I am grateful that here in Connecticut we are moving in the opposite direction under the leadership of Governor Dannel P. Malloy – enacting Election Day voter registration, enabling voters to register online, and next year allowing voters to change our constitution to allow early voting. Instead of restricting our citizens’ right to vote, we are expanding access to the ballot box and we must stand united with our allies in other states who will fight to prevent discriminatory election laws where they are passed.
Congress should act immediately to rewrite section four of the Voting Rights Act, which was struck down today, so that the Justice Department can continue its nearly 50 years of vigilance in protecting the right to vote for all Americans.”
Director of Communications
Connecticut Secretary of the State Denise Merrill
(860) 509-6255 ofc
(860) 463-5939 cell
to which The Post & Email responded:
Hello, Mr. Harris, I have some questions regarding Secretary Merrill’s press release today regarding the Supreme Court ruling:
1. Would the Supreme Court ruling not be in keeping with the concept of federalism, as is described in the U.S. Constitution, Article IV, section 4: http://constitution.findlaw.com/article4/article.html i.e., a “republican form of government”?
2. Can the U.S. Justice Department be trusted to oversee anything when it gives itself the ability to read the emails and phone call records of reporters in the course of their work without due cause?
3. Since Merrill said that “we are moving in the opposite direction under the leadership of Governor Dannel P. Malloy,” is she not invoking the very meaning of federalism, e.g., that states are individual republics which can make their own laws and govern themselves without federal intervention?
4. Although changing the state constitution to allow early voting gives the people a voice, how does Sec. Merrill view the fact that voters in Connecticut do not have the ability to gather signatures on any issue to then bring it to a referendum (ballot initiatives)? Most states have this ability, but Connecticut’s voters do not. Is this unconstitutional?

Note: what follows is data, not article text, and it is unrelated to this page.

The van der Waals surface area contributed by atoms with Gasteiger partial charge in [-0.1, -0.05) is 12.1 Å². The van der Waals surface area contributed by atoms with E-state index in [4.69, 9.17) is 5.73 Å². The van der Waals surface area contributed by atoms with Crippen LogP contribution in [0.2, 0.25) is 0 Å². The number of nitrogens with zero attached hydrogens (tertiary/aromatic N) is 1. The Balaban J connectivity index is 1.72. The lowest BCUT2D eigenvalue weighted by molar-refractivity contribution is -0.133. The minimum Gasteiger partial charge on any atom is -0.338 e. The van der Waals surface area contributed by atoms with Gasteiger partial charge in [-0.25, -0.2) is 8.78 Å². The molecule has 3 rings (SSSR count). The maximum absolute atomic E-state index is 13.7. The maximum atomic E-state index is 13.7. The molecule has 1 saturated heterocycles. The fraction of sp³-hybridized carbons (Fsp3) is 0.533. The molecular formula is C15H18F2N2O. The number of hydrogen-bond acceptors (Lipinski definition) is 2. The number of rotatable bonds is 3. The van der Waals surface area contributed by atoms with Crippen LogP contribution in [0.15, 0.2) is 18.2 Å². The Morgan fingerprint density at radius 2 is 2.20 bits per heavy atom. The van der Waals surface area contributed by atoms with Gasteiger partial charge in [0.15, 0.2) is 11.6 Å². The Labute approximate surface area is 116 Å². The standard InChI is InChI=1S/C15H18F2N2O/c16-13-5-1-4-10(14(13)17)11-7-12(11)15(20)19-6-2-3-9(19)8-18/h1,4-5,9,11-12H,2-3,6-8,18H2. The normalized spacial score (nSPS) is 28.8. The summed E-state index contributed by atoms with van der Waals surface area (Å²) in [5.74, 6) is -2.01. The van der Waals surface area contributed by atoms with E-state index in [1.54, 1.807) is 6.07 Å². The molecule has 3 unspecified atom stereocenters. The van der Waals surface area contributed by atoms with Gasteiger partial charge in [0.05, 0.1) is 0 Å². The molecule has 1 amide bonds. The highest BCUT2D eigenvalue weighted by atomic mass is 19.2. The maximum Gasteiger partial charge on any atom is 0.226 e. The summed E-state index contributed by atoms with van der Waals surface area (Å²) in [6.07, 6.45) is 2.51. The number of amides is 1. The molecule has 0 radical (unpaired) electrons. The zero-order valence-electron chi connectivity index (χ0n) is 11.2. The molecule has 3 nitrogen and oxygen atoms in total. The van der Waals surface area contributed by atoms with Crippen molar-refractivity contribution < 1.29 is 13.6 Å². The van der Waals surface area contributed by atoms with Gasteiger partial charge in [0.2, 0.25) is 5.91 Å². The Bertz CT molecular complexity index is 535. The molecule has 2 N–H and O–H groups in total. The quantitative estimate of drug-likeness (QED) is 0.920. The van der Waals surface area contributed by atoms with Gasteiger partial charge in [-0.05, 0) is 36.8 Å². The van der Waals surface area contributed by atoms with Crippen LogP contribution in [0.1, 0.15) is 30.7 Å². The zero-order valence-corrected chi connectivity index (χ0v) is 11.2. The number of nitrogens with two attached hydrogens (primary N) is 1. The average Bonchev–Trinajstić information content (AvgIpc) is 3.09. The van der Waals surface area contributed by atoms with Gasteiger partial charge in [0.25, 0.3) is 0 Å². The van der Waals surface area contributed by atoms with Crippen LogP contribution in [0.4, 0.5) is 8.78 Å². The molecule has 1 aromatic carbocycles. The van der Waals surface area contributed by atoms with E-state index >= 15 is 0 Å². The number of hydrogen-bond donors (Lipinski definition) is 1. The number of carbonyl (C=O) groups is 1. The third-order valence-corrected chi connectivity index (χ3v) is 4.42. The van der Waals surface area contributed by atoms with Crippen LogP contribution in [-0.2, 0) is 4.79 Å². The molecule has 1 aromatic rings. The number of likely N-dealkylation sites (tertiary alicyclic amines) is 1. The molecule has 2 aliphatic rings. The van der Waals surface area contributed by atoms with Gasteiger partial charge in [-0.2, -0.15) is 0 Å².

5. Merrill claims that there is no evidence of voter fraud, but there have been cases in Ohio where voters, including poll workers, voted multiple times:
Other examples of election fraud in 2008 and 2012 are here:
Even more significant, there were convictions of people who were found to have forged signatures to place Obama and Clinton on the 2008 ballot: http://ireport.cnn.com/docs/DOC-964323
which means that if in fact the signatures were fraudulent, Obama’s name should not have been on the ballot in Indiana in 2008.
6. Does Sec. Merrill have a comment about the findings of forgery regarding the long-form birth certificate posted on the White House website more than two years ago bearing Obama’s name? A law enforcement investigation of which Congress is aware, plus a federally-certified document examiner, have found that the image was computer-generated. The lead detective’s affidavit is here: http://cdn.freedomoutpost.com/wp-content/uploads/2013/05/zullo-affidavit.pdf
I have personally spoken with and interviewed Det. Michael Zullo, the author of the affidavit, and received it electronically from someone working closely with him. The certified document examiner who confirmed the posse’s findings has been a vendor of Obama’s law firm, Perkins Coie: http://ppsimmons.blogspot.com/2013/06/stunning-revelation-obots-are-in-tizzy.html
The posse also concluded that Obama’s Selective Service registration card is a forgery: http://www.mcsoccp.org/joomla/
If true, have Connecticut voters and voters in all states not been defrauded? Is this not cause for the Secretary of State’s office to call for its own criminal investigation of the matter?
Thank you very much.
Sharon Rondeau, Editor
The Post & Email
P.O. Box 195
Stafford Springs, CT 06076
The Post & Email will report any responses received to our questions. Mr. Harris is normally very prompt in replying.